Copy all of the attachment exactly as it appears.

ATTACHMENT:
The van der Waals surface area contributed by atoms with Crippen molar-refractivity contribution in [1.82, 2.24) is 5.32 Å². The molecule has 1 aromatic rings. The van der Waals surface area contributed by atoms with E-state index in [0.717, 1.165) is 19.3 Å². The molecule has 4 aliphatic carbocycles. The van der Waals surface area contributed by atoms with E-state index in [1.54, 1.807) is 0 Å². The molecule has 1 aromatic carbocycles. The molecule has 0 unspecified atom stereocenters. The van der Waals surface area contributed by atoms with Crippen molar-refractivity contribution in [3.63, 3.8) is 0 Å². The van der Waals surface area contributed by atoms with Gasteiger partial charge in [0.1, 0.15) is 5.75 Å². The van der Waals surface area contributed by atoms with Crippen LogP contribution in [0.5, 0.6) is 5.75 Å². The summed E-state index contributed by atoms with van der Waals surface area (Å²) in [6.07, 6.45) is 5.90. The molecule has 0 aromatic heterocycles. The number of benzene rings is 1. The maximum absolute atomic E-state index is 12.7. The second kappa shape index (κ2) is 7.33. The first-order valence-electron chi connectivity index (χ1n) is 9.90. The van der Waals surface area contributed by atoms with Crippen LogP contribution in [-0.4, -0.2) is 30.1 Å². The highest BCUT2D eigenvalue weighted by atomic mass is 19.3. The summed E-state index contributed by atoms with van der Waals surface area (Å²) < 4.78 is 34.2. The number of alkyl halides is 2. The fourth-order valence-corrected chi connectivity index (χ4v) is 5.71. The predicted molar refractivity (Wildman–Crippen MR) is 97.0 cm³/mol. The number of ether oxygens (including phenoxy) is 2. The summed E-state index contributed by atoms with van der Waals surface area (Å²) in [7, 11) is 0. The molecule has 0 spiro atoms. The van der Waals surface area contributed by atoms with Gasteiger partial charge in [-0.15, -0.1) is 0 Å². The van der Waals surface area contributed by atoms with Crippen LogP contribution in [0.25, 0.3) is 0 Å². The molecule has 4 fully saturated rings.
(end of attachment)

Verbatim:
The van der Waals surface area contributed by atoms with Crippen molar-refractivity contribution in [1.82, 2.24) is 5.32 Å². The molecule has 1 aromatic rings. The van der Waals surface area contributed by atoms with E-state index in [0.717, 1.165) is 19.3 Å². The molecule has 4 aliphatic carbocycles. The van der Waals surface area contributed by atoms with E-state index in [1.54, 1.807) is 0 Å². The molecule has 1 aromatic carbocycles. The molecule has 0 unspecified atom stereocenters. The van der Waals surface area contributed by atoms with Crippen molar-refractivity contribution in [3.63, 3.8) is 0 Å². The van der Waals surface area contributed by atoms with Gasteiger partial charge in [0.1, 0.15) is 5.75 Å². The van der Waals surface area contributed by atoms with Crippen LogP contribution in [0.5, 0.6) is 5.75 Å². The summed E-state index contributed by atoms with van der Waals surface area (Å²) in [6.07, 6.45) is 5.90. The molecule has 0 aromatic heterocycles. The number of benzene rings is 1. The maximum absolute atomic E-state index is 12.7. The second kappa shape index (κ2) is 7.33. The first-order valence-electron chi connectivity index (χ1n) is 9.90. The van der Waals surface area contributed by atoms with Crippen LogP contribution in [-0.4, -0.2) is 30.1 Å². The highest BCUT2D eigenvalue weighted by atomic mass is 19.3. The summed E-state index contributed by atoms with van der Waals surface area (Å²) < 4.78 is 34.2. The number of alkyl halides is 2. The fourth-order valence-corrected chi connectivity index (χ4v) is 5.71. The predicted molar refractivity (Wildman–Crippen MR) is 97.0 cm³/mol. The number of ether oxygens (including phenoxy) is 2. The summed E-state index contributed by atoms with van der Waals surface area (Å²) in [7, 11) is 0. The molecule has 0 spiro atoms. The van der Waals surface area contributed by atoms with Gasteiger partial charge in [-0.15, -0.1) is 0 Å². The van der Waals surface area contributed by atoms with Crippen LogP contribution in [0.25, 0.3) is 0 Å². The molecule has 4 fully saturated rings.